DENVER - It lingered in the backs of lawmaker's minds all session: Anything and everything in the 2014 General Assembly will be used as fodder in campaigns for the November elections.
Tensions were high under the Gold Dome in Denver in January. Recall elections in the fall had unseated two Democrats and forced a third to resign.
The GOP accused Democrats of refusing to listen to constituents in 2013 and were riding high following a slew of gun control measures that roused Second Amendment rights advocates across the state and nation.
But compared to the 2013 session, which was full of late-night debates and heated arguments, 2014 was tame.
"I think it was a lot smoother. Obviously a little less contentious," Senate Republican Leader Bill Cadman, R-Colorado Springs, said. "We ran a few opportunities for Dems to unwind what we think were legislative mistakes and of course those didn't fare well. But we were able to move past that. I think you saw a really good bipartisan group working on things that matter to Colorado."
So what will the narrative be in the 2014 elections for 14 contested state Senate seats, 52 contested state House seats and the governor's race?
For Democrats it's going to be about touting an almost $500 million increase in K-12 education funding, $100 million set aside for higher education that's tied to a 6 percent cap on tuition increases, millions for affordable housing and child care programs and a tax credit to reimburse small businesses for business personal property taxes.
All of those things were made possible this session by a growing economy in Colorado and a state budget that was flush with enough cash to grow reserves to 6.5 percent and pour $78 million into a previously empty emergency reserve known as the Controlled Maintenance Trust Fund.
"It really showed the best of the legislature," House Speaker Mark Ferrandino, D-Denver, said. "You look at the fire and floods issues, you look at education, you look at economic issues, they were all done together with Democrats and Republicans, at the table, coming up with the right policy."
For Republicans it will be painting those successes in a different light, while touting major Republican victories, such as a $20 million aerial firefighting fleet.
"It seemed like every other bill on the general orders calendar had something about a new program, an increased program, or another pilot program," Cadman said, adding he doesn't think the public wants more government.
House Republican Leader Brian DelGrosso, R-Loveland, said many of the pro-business plans that Democrats are praising themselves for have been perennial Republican ideas.
DelGrosso said he laughed when a reporter called and asked him if he would support a tax break for small businesses on businesses personal property taxes.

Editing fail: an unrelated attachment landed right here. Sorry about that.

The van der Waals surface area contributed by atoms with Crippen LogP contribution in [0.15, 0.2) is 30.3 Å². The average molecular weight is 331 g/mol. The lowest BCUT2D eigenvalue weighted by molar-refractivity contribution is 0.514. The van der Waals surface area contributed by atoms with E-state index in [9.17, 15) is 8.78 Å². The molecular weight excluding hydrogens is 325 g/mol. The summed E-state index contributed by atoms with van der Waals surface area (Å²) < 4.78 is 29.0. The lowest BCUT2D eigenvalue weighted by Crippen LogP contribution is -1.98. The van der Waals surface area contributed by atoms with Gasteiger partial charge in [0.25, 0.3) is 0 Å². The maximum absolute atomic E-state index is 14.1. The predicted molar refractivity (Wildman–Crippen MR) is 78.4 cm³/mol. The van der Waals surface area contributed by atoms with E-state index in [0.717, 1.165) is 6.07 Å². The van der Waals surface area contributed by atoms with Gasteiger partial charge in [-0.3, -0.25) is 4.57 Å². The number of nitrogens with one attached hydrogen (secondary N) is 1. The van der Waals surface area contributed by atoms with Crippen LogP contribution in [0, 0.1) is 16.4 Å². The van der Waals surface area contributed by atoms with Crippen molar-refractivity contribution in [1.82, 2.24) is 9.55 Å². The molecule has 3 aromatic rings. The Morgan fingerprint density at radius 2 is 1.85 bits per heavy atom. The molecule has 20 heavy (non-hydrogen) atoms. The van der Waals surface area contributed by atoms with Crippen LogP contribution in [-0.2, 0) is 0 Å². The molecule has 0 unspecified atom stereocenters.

"Are you asking me if we're going to support a bill that has been basically a Republican idea every year since I've been here?" DelGrosso said he asked the reporter. "We've recognized that this is a very onerous tax on the businesses and we've run anywhere from 2 to 5 bills per year . and the Democrats have basically killed most of those year after year, after year, and now all of a sudden in an election year, Democrats suddenly carry a business personal property tax bill."
House Bill 1279 will cost the state about $5.5 million a year for five years as small businesses are able to get tax credits - a dollar-for-dollar rebate - for most of the taxes they pay for personal property such as equipment and tools in a construction company.
Ferrandino said Republicans need to remember their history. Democrats have brought business personal property tax bills for years too, including the first reduction in the tax, which came from a Democrat.
"The way they have tried to do it in the past is to just get rid of it," Ferrandino said. "That just won't work because it devastates local communities and you have to back-fill that amount of money."
Regardless of what the narrative will be this fall, it's certain to be loud in southern Colorado.
Republicans are looking to take back the Senate, where they are only one seat behind Democrats. A key part of that plan is holding onto two seats that were won during recall elections in September - Senate District 11 in central Colorado Springs and Senate District 3 in Pueblo.
Sen. Bernie Herpin, R-Colorado Springs, will face challenger and former Rep. Michael Merrifield, a Democrat who served in the House from 2003 to 2010.
And Sen. George Rivera, R-Pueblo, will face Rep. Leroy Garcia, who has served two years in the House and is leaving to challenge Rivera for the seat.
If Republicans can hold those two seats they hope to pick up another one from two tough districts in Jefferson County.
In the House it would be quite the uphill climb for the GOP, where they would need to pick up five seats to be the majority.
Gov. John Hickenlooper said he thought the session has gone well, and included many of the things he requested in his opening day remarks - millions invested in IT for the Department of Motor Vehicles to reduce wait times, telecommunications reforms to help broadband internet reach rural areas, and increase penalties for infractions by oil and gas operators.
So far the governor has vetoed two bills, and he has a stack left to consider following the end of session on Wednesday. He will face the winner of a four-way Republican primary in June. While Hickenlooper will try to keep the conversation about the economy and how well Colorado has recovered from the great recession under his watch, Republicans are likely to draw on the 2013 legislative session, going after the gun bills and increased renewable energy standards on the state's electric cooperatives serving mostly rural areas.
Contact Megan Schrader